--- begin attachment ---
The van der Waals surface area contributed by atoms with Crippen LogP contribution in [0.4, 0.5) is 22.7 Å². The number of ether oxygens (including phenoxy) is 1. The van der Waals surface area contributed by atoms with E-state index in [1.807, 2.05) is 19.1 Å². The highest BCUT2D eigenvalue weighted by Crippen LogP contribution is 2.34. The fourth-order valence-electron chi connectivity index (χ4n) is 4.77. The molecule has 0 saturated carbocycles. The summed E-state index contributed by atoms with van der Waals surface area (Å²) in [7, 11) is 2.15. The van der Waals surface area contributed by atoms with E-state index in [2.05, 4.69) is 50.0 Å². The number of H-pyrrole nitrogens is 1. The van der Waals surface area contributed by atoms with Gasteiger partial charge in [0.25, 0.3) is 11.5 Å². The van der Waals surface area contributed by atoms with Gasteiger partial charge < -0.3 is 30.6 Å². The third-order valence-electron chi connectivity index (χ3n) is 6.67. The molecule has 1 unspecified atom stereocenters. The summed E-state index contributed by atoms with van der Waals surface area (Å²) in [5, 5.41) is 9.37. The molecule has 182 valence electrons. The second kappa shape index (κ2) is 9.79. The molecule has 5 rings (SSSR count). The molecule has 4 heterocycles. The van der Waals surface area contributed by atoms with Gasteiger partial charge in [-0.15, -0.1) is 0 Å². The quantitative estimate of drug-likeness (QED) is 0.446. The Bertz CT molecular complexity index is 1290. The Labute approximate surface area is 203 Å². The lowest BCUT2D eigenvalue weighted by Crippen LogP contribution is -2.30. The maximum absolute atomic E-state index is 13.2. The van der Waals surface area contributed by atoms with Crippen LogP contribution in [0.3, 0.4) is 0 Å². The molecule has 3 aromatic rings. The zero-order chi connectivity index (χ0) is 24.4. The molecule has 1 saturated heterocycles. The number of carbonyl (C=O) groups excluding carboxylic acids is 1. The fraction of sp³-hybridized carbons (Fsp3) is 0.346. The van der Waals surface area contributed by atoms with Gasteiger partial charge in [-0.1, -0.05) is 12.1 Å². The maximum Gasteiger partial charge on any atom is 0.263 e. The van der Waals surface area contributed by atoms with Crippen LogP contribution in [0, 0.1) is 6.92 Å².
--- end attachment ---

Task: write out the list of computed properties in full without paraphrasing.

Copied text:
The van der Waals surface area contributed by atoms with Crippen LogP contribution in [0.4, 0.5) is 22.7 Å². The number of ether oxygens (including phenoxy) is 1. The van der Waals surface area contributed by atoms with E-state index in [1.807, 2.05) is 19.1 Å². The highest BCUT2D eigenvalue weighted by Crippen LogP contribution is 2.34. The fourth-order valence-electron chi connectivity index (χ4n) is 4.77. The molecule has 0 saturated carbocycles. The summed E-state index contributed by atoms with van der Waals surface area (Å²) in [7, 11) is 2.15. The van der Waals surface area contributed by atoms with E-state index in [2.05, 4.69) is 50.0 Å². The number of H-pyrrole nitrogens is 1. The van der Waals surface area contributed by atoms with Gasteiger partial charge in [0.25, 0.3) is 11.5 Å². The van der Waals surface area contributed by atoms with Gasteiger partial charge < -0.3 is 30.6 Å². The third-order valence-electron chi connectivity index (χ3n) is 6.67. The molecule has 1 unspecified atom stereocenters. The summed E-state index contributed by atoms with van der Waals surface area (Å²) in [5, 5.41) is 9.37. The molecule has 182 valence electrons. The second kappa shape index (κ2) is 9.79. The molecule has 5 rings (SSSR count). The molecule has 4 heterocycles. The van der Waals surface area contributed by atoms with Gasteiger partial charge in [-0.15, -0.1) is 0 Å². The quantitative estimate of drug-likeness (QED) is 0.446. The Bertz CT molecular complexity index is 1290. The Labute approximate surface area is 203 Å². The lowest BCUT2D eigenvalue weighted by Crippen LogP contribution is -2.30. The maximum absolute atomic E-state index is 13.2. The van der Waals surface area contributed by atoms with Crippen LogP contribution in [0.3, 0.4) is 0 Å². The molecule has 3 aromatic rings. The zero-order chi connectivity index (χ0) is 24.4. The molecule has 1 saturated heterocycles. The number of carbonyl (C=O) groups excluding carboxylic acids is 1. The fraction of sp³-hybridized carbons (Fsp3) is 0.346. The van der Waals surface area contributed by atoms with Gasteiger partial charge in [-0.1, -0.05) is 12.1 Å². The maximum Gasteiger partial charge on any atom is 0.263 e. The van der Waals surface area contributed by atoms with Crippen LogP contribution in [0, 0.1) is 6.92 Å².